I found a variation of it somewhere up in the far-flung north, but as much as I’d like to bore you with tales of wild dolphin trekking offshore in the sun-baked Bay of Plenty, this is a pop culture blog, dammit. Suffice to say the blog has been neglected while your blogger attempted to recover from such wanton pursuit of “rest”.
So before any of that, there was the small matter of a New Year’s Eve gig to attend – a party to say farewell to the iconic Wellington venue San Francisco Bath House, which officially closed its doors in the wee small hours of January 1 2014. I just couldn’t let the passing of the venue go undocumented on everythingsgonegreen – aside from Bar Bodega (old and new versions thereof), I’ve probably spent more post-millennium drinking hours at SFBH than I have at any other establishment. But I try not to think too hard about that, and neither should you (Mum). So I have to say my piece on its closure if only to sate some kind of weird need to do so purely for posterity purposes.
I’ve blogged about SFBH before and it seemed appropriate that the subject of that blog, DJ Bill E, was on hand to help give it a proper send off by way of his annual NYE bash ‘Hang The DJ’ – which combines the Eighties aesthetic of ‘Atomic’ with the more (or less) contemporary hue of ‘24 Hour Party People’. And it was equally fitting that the Phoenix Foundation, another iconic Wellington staple, opened proceedings … a band with plenty of “previous” at the venue.
I know New Year is a special night on the party calendar, but the first thing that struck me was just how crowded the venue was on the night. I’ve been to a lot of ‘Atomic’ nights up there over the years (less so the past two years), plus a fair few ‘24 Hour Party People’ nights, and plenty of other gigs as well, but it’s been a long time since I’ve seen it so busy up there. There’s no doubt the band brought its own following, and there were a lot of old faces I hadn’t seen for a while. It all made for a pretty special gig.
The Phoenix Foundation kicked things off early on, before 10pm. There were a few songs I couldn’t quite place in my vodka-induced haze, but the core of the set – the likes of ‘Walking In The Rain’, ‘Buffalo’, and ‘Sideways Glance’ – was well worth the price of admission alone. The band’s take on ‘Walking In The Rain’ is one of the most twisted Grace Jones live cover versions going, and the weird processed vocals give it a sleazier, even more decadent feel than that of the original … if that’s actually possible.
The brand new song, ‘Bob Lennon John Dylan’ was another attention grabber, before the set concluded amid a crescendo of squally guitar and other psychedelic nonsense, the band building to its all-hands-to-the-pump wig-out best on the closing couple of “songs”, most notably Fandango’s monster jam, ‘Friendly Society’.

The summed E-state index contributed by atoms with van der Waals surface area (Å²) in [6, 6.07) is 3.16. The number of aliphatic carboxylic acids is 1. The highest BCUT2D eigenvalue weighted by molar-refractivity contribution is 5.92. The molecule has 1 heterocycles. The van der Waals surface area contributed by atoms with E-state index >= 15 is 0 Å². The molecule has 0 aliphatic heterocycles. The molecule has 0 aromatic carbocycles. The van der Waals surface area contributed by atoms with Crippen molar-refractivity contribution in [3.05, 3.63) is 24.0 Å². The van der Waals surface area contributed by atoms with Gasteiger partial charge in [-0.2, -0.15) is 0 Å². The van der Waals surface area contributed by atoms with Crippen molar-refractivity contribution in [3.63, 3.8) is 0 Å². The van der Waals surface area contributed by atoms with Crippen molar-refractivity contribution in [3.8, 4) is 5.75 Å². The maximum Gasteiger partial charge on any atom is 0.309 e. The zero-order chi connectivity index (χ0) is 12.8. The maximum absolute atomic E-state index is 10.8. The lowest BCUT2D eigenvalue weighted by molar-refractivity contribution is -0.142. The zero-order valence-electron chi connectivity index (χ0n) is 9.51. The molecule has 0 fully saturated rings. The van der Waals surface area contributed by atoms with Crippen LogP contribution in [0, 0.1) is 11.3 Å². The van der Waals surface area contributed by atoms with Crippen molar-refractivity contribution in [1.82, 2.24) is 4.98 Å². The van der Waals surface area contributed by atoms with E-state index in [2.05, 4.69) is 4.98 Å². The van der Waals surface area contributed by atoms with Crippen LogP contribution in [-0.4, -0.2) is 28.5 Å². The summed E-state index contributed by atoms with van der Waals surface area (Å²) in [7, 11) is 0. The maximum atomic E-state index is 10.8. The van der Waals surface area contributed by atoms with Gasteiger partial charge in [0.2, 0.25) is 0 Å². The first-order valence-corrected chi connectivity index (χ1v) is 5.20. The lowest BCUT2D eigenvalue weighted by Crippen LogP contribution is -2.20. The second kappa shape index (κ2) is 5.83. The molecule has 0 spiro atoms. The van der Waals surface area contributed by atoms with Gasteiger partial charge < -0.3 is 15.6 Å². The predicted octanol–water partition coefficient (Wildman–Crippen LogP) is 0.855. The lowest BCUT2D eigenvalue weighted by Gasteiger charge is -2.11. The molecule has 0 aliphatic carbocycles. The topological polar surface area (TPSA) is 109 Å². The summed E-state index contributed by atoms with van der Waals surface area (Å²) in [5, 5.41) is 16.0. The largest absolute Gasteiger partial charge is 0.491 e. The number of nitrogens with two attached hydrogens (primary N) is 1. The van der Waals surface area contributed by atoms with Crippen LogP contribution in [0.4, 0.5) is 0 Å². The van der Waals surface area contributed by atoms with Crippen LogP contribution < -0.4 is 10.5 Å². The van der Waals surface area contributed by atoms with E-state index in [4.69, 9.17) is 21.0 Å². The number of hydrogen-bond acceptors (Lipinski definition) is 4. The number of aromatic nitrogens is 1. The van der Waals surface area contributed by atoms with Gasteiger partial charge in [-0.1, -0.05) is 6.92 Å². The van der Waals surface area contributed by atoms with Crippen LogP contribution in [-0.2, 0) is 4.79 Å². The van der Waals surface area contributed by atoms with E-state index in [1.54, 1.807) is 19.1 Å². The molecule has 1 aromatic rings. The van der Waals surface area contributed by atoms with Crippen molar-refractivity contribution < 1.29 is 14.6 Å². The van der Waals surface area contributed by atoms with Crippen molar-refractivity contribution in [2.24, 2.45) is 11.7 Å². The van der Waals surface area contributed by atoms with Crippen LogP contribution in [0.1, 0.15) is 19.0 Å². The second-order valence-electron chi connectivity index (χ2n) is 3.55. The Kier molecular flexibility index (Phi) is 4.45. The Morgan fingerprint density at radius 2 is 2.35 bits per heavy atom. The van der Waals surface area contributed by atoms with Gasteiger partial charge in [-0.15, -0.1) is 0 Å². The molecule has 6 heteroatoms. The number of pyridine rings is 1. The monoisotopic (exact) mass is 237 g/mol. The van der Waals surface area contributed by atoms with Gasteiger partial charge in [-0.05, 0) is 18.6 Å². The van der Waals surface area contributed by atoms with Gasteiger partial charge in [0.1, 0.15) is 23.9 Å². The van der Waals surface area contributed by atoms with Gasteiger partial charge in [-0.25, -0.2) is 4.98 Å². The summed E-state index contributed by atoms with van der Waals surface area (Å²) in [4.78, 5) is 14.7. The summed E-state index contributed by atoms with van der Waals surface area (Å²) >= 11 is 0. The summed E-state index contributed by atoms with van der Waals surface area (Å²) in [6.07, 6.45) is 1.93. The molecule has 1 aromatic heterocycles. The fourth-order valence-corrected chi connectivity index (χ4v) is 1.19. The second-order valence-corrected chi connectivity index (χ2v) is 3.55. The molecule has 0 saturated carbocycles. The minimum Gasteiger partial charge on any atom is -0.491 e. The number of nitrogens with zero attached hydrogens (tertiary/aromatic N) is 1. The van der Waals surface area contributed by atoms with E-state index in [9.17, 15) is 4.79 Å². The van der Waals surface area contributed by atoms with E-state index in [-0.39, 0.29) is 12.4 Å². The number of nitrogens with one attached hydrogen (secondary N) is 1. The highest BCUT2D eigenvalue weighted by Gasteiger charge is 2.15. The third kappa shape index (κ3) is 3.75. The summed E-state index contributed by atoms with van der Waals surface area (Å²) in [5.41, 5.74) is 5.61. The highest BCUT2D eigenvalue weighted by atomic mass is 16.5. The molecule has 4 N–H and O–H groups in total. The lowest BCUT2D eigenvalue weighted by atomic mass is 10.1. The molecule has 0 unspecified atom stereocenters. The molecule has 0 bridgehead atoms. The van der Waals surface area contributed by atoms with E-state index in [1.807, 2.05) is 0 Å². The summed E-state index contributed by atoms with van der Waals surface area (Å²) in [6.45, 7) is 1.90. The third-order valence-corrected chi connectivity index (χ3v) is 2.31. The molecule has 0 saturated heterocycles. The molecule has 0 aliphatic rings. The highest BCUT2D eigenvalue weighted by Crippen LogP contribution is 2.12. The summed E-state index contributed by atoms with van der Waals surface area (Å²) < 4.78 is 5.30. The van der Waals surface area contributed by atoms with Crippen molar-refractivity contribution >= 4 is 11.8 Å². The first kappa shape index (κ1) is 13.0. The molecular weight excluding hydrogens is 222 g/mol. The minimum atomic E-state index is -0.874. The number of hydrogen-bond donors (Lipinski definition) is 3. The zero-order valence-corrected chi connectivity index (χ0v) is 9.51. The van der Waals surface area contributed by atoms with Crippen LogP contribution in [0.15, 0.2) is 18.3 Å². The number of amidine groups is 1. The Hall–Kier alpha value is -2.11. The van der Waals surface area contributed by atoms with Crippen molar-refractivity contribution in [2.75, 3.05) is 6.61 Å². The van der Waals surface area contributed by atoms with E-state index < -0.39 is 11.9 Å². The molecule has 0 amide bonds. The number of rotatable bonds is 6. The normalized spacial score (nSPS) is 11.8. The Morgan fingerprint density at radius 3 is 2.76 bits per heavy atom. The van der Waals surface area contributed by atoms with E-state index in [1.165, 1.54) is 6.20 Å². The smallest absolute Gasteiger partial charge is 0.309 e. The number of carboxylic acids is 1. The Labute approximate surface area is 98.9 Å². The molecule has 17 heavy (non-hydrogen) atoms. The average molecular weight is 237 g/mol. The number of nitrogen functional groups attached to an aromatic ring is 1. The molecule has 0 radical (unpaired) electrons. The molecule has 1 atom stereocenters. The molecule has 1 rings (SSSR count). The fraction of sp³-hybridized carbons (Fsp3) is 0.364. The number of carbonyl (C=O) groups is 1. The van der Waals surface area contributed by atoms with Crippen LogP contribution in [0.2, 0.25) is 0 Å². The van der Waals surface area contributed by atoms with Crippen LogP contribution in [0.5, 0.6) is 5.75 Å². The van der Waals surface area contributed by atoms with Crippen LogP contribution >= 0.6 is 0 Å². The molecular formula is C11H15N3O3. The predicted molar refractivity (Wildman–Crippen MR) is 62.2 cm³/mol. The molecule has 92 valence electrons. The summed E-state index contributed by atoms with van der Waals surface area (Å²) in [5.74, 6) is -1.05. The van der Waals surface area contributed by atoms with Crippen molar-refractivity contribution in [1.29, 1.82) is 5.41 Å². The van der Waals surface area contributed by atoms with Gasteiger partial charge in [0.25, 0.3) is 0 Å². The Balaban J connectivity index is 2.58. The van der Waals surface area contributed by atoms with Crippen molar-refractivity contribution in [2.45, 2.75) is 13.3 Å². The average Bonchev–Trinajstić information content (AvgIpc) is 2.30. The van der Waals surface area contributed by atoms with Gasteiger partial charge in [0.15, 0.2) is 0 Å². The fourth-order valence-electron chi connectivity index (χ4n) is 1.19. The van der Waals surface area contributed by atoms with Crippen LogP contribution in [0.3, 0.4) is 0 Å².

A typically loose and infectious Phoenix Foundation set was the perfect way for SFBH to rock out on its final night, and a great way to see off another calendar year.
From there DJ Bill E and his ‘Hang The DJ’ time machine took us all the way into 2014 and beyond. I thought our man called it pretty shrewdly early on in his set, dropping a couple of Kiwi music classics with The Clean’s ‘Anything Could Happen’ and Coconut Rough’s irrepressible ‘Sierra Leone’ to help generate a second wind amongst the strong local muso contingent and older sections of the spillover crowd still dazed from the band’s onslaught.
The DJ remained meticulous in his selections well into the wee smalls, and the dancefloor was packed to overflowing for much of the night … or at the very least until sometime after 1.30am when your blogger and his dance partner said goodbye to a special venue one last time. Our cross-town post-gig scout around revealed a paucity of anything remotely close to the vibe of SFBH, as it so often has in the past, and Wellington nightlife will be very much poorer for its absence.
One story I’ve heard is that a refurbished premises will return as a “jazz bar”, whatever that actually means, but I can’t account for the veracity of its source. That particular Cuba Street site has a long and illustrious history (read dubious) … it had links with the capital’s red light scene – various incarnations and uses – for many years in the Seventies through to the mid-Eighties. I first encountered the premises as a cave-like club around 1989, early 1990, as a venue known as The Sub Club, a short-lived yet hugely popular Thursday - or was it Sunday? - night scene catering to the first waves of Techno and Acid House. From there it underwent various states of refurbishment, re-emerging as a player on the live circuit in the Nineties as Indigo, before eventually evolving into SFBH roughly a decade ago.
In another development, it turns out that a second iconic Cuba Street venue is set to close, this coming May, with the owners of Mighty Mighty this week announcing that the bar has also run its course. The “four month closing party” commenced in earnest on Friday night (just gone) with a three-pronged gig featuring “bigger-in-Portland” local darkwave duo Black City Lights. I was lucky enough to make it down to Mighty Mighty for that – so I’ll do a quick review of that set for everythingsgonegreen at some point in the next week or so.